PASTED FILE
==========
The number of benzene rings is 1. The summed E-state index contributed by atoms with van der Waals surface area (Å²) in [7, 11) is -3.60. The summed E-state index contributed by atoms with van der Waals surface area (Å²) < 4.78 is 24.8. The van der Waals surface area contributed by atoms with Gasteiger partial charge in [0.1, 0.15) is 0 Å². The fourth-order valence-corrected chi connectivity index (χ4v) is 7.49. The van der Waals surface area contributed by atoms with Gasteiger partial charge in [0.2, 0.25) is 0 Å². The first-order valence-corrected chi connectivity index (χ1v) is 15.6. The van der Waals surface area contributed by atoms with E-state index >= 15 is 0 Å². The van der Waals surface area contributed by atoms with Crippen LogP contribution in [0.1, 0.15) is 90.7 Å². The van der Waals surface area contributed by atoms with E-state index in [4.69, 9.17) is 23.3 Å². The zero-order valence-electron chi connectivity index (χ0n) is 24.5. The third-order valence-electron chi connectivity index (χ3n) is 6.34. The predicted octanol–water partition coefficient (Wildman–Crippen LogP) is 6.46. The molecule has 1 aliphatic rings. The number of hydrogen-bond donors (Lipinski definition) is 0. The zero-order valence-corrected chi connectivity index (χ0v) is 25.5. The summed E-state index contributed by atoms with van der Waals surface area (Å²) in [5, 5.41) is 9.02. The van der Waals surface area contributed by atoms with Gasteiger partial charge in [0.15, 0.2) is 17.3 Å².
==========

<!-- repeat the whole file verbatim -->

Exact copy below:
The number of benzene rings is 1. The summed E-state index contributed by atoms with van der Waals surface area (Å²) in [7, 11) is -3.60. The summed E-state index contributed by atoms with van der Waals surface area (Å²) < 4.78 is 24.8. The van der Waals surface area contributed by atoms with Gasteiger partial charge in [0.1, 0.15) is 0 Å². The fourth-order valence-corrected chi connectivity index (χ4v) is 7.49. The van der Waals surface area contributed by atoms with Gasteiger partial charge in [0.2, 0.25) is 0 Å². The first-order valence-corrected chi connectivity index (χ1v) is 15.6. The van der Waals surface area contributed by atoms with E-state index >= 15 is 0 Å². The van der Waals surface area contributed by atoms with Crippen LogP contribution in [0.1, 0.15) is 90.7 Å². The van der Waals surface area contributed by atoms with E-state index in [4.69, 9.17) is 23.3 Å². The zero-order valence-electron chi connectivity index (χ0n) is 24.5. The third-order valence-electron chi connectivity index (χ3n) is 6.34. The predicted octanol–water partition coefficient (Wildman–Crippen LogP) is 6.46. The molecule has 1 aliphatic rings. The number of hydrogen-bond donors (Lipinski definition) is 0. The zero-order valence-corrected chi connectivity index (χ0v) is 25.5. The summed E-state index contributed by atoms with van der Waals surface area (Å²) in [5, 5.41) is 9.02. The van der Waals surface area contributed by atoms with Gasteiger partial charge in [0.15, 0.2) is 17.3 Å².